CORVALLIS - A recently discovered fault near the Oregon coast southwest of Newport could produce an earthquake comparable in size to the magnitude 6.7 quake that hit Northridge, Calif., in 1994, scientists say.
The discovery of this fault, which also is a "blind thrust" fault like the one that caused major damage in the 1994 California earthquake, illustrates the variety of seismic risks Oregon may face - quite separate from the major "subduction zone" earthquake that occurs every 300 years or so.
An analysis of the fault was given recently by Oregon State University geologists at the 92nd annual meeting of the Cordilleran Section of the Geological Society of America in Portland, Ore.
Advances in the combined use of sonar and submarine research are providing a new and improved picture of offshore Oregon, researchers say.
"Only a small fraction of the Oregon offshore has been mapped using sonar," said Robert Yeats, a professor of geology at OSU. "In the last few years we have found really exciting landscapes - sea cliffs, bays, sand bars, all covered by hundreds of feet of water.
"Each time we go out, we view terrain never before seen by human beings," Yeats said.
The discovery of this new fault was made on the Stonewall Bank, an important fishing ground 18 miles southwest of Newport. As scientists were scanning the sea floor with sonar, a river channel suddenly moved across the screen - a channel now covered with more than 200 feet of water.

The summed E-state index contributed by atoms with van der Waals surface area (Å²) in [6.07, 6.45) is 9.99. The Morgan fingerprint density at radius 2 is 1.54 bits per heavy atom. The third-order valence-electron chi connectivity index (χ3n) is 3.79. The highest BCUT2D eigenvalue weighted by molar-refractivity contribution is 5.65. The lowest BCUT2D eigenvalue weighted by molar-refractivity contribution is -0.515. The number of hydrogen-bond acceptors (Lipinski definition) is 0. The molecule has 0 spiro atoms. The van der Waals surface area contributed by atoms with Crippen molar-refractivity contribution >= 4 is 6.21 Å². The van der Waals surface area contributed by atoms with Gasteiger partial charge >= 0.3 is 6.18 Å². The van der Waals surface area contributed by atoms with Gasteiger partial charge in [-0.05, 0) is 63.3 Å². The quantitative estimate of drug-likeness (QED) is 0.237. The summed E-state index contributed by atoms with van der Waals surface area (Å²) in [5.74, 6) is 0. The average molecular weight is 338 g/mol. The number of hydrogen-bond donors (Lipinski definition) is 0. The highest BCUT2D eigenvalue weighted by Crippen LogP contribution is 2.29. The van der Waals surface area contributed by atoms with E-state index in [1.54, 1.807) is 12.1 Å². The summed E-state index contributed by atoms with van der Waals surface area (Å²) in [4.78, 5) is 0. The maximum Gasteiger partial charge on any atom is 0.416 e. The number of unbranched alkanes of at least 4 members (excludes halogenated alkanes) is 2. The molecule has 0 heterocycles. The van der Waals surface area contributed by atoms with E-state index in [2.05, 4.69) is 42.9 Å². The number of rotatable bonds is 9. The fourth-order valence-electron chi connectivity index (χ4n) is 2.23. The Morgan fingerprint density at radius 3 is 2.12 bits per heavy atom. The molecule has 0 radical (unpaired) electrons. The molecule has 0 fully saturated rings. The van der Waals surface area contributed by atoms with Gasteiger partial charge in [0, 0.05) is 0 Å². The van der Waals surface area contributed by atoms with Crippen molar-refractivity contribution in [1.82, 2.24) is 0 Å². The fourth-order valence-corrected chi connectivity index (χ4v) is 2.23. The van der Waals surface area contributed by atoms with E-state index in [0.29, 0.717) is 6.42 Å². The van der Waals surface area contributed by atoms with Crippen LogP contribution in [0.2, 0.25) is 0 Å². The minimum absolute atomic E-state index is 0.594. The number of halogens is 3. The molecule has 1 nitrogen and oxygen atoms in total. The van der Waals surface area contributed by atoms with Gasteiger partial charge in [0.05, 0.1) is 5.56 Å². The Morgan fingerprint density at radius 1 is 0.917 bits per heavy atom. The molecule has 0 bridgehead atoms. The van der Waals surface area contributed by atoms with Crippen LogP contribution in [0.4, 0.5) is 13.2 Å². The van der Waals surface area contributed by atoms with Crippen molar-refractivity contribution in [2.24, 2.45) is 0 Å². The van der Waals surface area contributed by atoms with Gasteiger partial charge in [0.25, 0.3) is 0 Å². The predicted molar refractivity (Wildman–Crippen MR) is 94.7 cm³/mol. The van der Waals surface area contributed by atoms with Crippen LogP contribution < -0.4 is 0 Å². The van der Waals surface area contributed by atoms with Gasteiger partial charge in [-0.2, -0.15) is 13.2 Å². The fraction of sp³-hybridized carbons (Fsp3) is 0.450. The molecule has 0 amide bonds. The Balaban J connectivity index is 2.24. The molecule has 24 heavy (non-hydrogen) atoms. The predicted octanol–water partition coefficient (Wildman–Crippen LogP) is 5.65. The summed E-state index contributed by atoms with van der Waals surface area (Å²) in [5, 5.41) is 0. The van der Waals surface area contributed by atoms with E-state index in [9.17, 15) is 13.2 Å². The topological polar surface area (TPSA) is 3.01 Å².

"It looked so much like a river channel on land that we had the feeling of being up in a balloon in eastern Oregon," Yeats said. "But it was night and we were on board an oceanographic vessel off the coast of central Oregon."
The following day, researchers visited the stream channel with a two-person submersible, the Delta, mapping the channel banks and crawling across the floor of the channel itself. They found it completely covered with fine-grained mud deposited in the past 12,000 years.
The channel had been carved during an Ice Age when the Oregon coastline was about 25 miles west of its present position near Newport.
The biggest surprise, however, came when the researchers further examined their data at OSU laboratories, Yeats said. They found that the river channel was actually sloping backwards towards its ancestral source, the Yaquina River.
"Water runs downhill, so you would expect the channel to slope to the west," Yeats said. "The backward tilt means the river channel has been warped by a buried earthquake fault on the continental shelf."
Faults such as this, because they can be so much closed to shore than the subduction zone, pose a special earthquake threat to coastal communities, Yeats said.
If the Stonewall Bank fault, which scientists determined to be about 15 miles long, were to rupture all at once it could produce a quake comparable to the Northridge earthquake, Yeats said. Damage would include ground shaking and a tsunami threat.
The National Oceanic and Atmospheric Administration, which funded this research, is committed to using this type of specialized undersea technology to better assess earthquake risks in the Pacific Northwest, Yeats said.
"Sonar mapping, followed by detailed examination from a submarine, can put the geologist in the field where answers can be obtained," Yeats said, "even if in this case, the field is hundreds of feet below sea level."
Offshore research will continue this July, he said.